trying to balance moving as many people as we can on the buses with managing the shifts on the side streets.” The shift to the side streets is “not something that DOT would ideally want to have happen,” he said. “This is in response to a subway closing down. Some of that pain borne by the local residents is additional traffic on the side streets. So, you know, we don’t see that being a forever condition.” When asked what mitigation plan the DOT has in place for the side streets, Sugiura said, “We’re at the outset of the discussions about what we’re going to be doing for the side streets.” The DOT will present the plan to the commuL TRAIN continued on p. 21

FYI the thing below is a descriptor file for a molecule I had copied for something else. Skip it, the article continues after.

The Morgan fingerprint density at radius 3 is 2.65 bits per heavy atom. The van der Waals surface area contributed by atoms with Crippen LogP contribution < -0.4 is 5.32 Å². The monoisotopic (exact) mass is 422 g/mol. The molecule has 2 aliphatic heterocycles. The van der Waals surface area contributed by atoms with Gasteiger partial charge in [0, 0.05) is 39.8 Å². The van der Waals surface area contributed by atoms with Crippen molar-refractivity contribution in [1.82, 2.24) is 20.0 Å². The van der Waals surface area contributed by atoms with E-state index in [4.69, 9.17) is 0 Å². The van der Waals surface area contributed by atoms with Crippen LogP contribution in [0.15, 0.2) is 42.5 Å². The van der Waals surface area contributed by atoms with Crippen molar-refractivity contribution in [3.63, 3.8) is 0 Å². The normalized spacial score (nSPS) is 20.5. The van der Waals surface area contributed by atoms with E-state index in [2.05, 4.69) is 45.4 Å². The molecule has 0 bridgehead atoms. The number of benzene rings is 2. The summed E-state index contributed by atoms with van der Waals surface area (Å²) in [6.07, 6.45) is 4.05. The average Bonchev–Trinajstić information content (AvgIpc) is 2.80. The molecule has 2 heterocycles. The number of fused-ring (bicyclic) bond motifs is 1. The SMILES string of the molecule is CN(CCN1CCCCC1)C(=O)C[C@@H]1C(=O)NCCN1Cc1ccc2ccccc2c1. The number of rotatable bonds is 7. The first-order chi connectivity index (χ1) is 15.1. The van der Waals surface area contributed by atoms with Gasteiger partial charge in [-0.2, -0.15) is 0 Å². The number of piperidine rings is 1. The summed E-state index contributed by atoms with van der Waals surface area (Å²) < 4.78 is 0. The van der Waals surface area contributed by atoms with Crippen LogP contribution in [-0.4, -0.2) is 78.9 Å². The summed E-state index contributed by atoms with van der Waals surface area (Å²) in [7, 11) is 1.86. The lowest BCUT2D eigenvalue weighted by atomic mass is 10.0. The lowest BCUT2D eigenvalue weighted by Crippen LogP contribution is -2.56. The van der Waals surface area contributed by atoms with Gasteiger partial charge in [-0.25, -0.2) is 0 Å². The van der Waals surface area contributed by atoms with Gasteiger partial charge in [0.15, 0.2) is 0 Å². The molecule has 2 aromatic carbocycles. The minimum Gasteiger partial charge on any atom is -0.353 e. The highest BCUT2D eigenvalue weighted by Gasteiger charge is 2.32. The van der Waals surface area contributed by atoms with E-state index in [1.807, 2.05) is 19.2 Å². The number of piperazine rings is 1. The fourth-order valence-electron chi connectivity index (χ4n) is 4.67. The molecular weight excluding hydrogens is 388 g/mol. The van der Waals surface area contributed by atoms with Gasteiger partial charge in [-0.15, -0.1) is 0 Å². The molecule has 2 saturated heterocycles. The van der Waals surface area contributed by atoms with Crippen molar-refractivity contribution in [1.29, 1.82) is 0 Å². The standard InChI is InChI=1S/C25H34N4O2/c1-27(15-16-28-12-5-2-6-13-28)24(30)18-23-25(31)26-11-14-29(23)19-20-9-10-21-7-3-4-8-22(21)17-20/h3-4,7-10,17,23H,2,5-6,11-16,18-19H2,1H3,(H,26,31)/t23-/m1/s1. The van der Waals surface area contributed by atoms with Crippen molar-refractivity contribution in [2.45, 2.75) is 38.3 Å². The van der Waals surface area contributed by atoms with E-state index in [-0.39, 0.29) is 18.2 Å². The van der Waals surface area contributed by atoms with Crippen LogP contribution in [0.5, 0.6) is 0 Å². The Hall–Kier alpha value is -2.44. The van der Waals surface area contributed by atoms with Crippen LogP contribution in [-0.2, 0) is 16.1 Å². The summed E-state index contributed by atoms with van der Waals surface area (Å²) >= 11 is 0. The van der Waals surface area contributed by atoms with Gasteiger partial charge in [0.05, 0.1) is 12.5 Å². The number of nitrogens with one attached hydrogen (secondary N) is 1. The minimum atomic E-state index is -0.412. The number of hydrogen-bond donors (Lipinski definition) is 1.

Photo by Dusica Sue Malesevic
Choresh Wald brought his son, Ofek, 3, and daughter, Noga, 4, to hear more about bicycling-safety improvements the plan will include, notably the two-way crosstown protected bike lane on 13th St. L TRAIN continued from p. 9